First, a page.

Questions tagged [meaning]

This tag is for questions related to definitions and nuances of meaning of a word or phrase.

522 questions with no upvoted or accepted answers
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4
votes
2answers
61 views

What is the word to describe an action taken for ones self?

I was wondering what is the best way to describe an action taken for one's self without a negative, or positive connotation behind it? Such as in the action of someone recusing themselves from an ...
4
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1answer
75 views

Salute usage as Firecracker

Recently, I learned about another meaning for the word "Salute": A firecracker. However, I could find this definition in only one online dictionary (M-W): firecracker (q.v.) ... together ...
4
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1answer
296 views

Origins of the word “understand”?

I'm curious about the word understand and based on brief research its origins seem not very clear, https://www.etymonline.com/word/understand Breaking up the word in two, under-stand, I could make a ...
3
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1answer
308 views

What part of speech is the word “entire” in “over the little garden field entire”?

The sentence is: "After a while she got up from where she was and went over the little garden field entire." A quote from Their Eyes Were Watching God by Zora Neale Hurston. I want to know if the ...
3
votes
1answer
722 views

How did epilogue and epigraph come to take on meanings opposite spatially when used in books?

I was thinking today about the apparent similarities in spelling at the start of the two words: Epigraph Epilogue And the fact they have seemingly opposed semantics. The first appearing at the start ...
3
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1answer
4k views

What is the difference between need and necessity?

I was asked what the difference between need and necessity was by a non native speaker. It was in the context of the name of an article to do with global warming, i.e "The need/necessity for....". I ...
3
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1answer
214 views

Are “Get” or “Grasp” stative or dynamic verbs?

In Merriam–Webster, the definition of understand is as follows: to get the meaning of something / to grasp the meaning of something. Now my questions are regarding a sentence like: I don’t ...
3
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1answer
24k views

be intended to vs intend to

I see a lot of examples of be intended to and intend to. Both of them mean plan to do. Some examples: Selling was my game and I intended to be a winner. The ban is intended to be permanent. ...
3
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2answers
154 views

English can be a right dastard sometimes. Why not?

Bastard, meaning one begotten and born out of wedlock, is a very old word from Old French (earliest OED citation 1297). Dastard, meaning one who meanly or basely shrinks from danger; a mean, base, or ...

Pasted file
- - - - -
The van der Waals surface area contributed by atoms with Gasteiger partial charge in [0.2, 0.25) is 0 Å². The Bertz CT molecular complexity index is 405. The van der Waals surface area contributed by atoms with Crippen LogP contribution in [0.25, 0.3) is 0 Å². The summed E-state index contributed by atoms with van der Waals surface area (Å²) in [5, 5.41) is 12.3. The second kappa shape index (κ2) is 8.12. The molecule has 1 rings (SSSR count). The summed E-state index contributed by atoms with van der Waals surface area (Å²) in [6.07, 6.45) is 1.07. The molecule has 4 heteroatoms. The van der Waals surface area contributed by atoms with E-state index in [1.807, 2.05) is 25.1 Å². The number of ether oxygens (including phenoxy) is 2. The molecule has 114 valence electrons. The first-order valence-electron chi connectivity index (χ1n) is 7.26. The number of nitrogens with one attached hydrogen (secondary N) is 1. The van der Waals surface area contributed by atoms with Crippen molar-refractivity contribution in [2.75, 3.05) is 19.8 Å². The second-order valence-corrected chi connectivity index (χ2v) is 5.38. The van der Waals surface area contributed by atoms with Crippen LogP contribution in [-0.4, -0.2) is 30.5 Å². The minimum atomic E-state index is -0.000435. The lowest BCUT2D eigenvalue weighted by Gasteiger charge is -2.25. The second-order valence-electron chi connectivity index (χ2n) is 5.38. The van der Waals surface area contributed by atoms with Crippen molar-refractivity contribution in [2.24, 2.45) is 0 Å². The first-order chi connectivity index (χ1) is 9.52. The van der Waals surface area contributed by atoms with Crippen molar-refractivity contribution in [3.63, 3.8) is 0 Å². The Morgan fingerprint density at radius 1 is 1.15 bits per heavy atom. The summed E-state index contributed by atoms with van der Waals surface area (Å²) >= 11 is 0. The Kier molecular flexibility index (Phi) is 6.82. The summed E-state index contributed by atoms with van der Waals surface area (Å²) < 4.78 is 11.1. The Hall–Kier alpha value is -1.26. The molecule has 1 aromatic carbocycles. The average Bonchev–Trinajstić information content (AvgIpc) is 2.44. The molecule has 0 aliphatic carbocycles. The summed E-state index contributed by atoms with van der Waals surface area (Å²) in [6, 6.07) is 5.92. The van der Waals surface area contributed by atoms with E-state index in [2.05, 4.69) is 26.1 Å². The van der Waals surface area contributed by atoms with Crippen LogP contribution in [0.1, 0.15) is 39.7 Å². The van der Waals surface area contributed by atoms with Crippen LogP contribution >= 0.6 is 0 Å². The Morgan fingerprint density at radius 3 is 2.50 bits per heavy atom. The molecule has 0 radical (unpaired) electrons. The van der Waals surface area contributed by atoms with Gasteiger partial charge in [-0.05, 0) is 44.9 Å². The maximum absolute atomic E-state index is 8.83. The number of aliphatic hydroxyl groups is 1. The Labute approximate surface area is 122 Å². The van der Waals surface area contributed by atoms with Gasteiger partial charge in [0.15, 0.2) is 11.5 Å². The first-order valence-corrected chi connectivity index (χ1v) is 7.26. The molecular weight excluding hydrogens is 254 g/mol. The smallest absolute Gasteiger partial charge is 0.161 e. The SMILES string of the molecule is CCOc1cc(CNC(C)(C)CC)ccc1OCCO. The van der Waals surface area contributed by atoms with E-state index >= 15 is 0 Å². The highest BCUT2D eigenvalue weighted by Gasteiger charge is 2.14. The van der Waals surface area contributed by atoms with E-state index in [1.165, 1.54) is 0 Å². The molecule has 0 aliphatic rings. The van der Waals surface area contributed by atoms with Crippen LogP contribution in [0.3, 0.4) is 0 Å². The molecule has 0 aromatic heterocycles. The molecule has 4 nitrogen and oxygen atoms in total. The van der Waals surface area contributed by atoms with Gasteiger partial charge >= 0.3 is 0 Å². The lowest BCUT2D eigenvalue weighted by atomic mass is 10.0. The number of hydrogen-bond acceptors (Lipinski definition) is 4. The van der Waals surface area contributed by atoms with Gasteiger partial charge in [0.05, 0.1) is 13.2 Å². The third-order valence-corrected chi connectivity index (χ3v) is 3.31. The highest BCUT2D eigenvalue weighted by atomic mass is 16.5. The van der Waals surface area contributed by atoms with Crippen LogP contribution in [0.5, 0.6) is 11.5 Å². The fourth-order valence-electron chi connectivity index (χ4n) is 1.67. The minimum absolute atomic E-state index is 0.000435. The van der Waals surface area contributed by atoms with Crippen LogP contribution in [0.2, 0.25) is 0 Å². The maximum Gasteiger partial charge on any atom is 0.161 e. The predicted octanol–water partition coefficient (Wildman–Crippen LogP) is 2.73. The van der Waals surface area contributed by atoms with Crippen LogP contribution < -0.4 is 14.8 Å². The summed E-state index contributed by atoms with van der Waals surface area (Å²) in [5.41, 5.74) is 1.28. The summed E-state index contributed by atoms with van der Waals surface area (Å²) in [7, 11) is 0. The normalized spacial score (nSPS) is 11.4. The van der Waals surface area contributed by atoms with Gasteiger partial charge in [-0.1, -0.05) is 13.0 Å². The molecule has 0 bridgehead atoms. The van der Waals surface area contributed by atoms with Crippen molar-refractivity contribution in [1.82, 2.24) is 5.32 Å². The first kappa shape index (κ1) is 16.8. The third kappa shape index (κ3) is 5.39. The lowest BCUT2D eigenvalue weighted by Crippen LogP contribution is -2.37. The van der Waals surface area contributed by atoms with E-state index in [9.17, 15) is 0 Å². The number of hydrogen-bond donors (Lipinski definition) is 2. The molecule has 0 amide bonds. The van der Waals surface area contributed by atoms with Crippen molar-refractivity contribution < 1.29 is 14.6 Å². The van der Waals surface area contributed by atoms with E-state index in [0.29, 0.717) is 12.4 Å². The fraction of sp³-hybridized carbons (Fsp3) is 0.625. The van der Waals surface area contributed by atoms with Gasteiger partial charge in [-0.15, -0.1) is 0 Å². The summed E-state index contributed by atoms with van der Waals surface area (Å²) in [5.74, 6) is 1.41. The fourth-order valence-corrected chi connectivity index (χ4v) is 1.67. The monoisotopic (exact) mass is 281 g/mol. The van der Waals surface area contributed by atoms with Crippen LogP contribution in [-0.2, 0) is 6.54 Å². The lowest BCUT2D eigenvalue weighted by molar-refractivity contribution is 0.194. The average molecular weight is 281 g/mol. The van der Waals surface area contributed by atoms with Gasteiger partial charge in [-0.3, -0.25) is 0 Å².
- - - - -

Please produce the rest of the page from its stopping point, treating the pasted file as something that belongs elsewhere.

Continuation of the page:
2
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0answers
52 views

Is there a term for hyperbolic words or expressions that are no longer used for exaggeration?

I recently encountered two instances of apparently hyperbolic terms that were used without any realisation that the traditional implications were far more serious / demanding / extreme. Someone said ...
2
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1answer
37 views

English Philology vs English studies difference in meaning and connotations for Natives?

In Poland, English University major is called "English Philology" (pol. Filologia Angielska), and this is how it is usually translated and communicated. By the Poles. When you google English ...
2
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1answer
186 views

What is exactly “This sounds like barn door statistics!”?

This sounds like barn door statistics! How to understand this phrase?
2
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0answers
49 views

'up' meaning each/apiece in sports?

I often hear sport scores being mentioned as '5 up' meaning the score is tied at 5 each/apiece. AHD gives: up adv. ... Each; apiece: The score was tied at 11 up. Can anyone ...
2
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0answers
40 views

Why is “remove to” no longer used?

By Googling, the difference between remove and move can be found as follows: As verbs the difference between remove and move is that remove is to move something from one place to another, especially ...
2
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0answers
250 views

What does “work on my tan” mean?

Here is the context: He It's not gonna be easy She Well, I don't do easy. If I wanted that I'd move to Florida and work on my tan
2
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0answers
74 views

Can the phrase “once more” be a noun in American English?

Can the phrase "once more" be a noun in American English? I'm wondering if it can, as the two Japanese online dictionaries I'm using for my translation of 今一度 both say that the entry, -which only ...
2
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0answers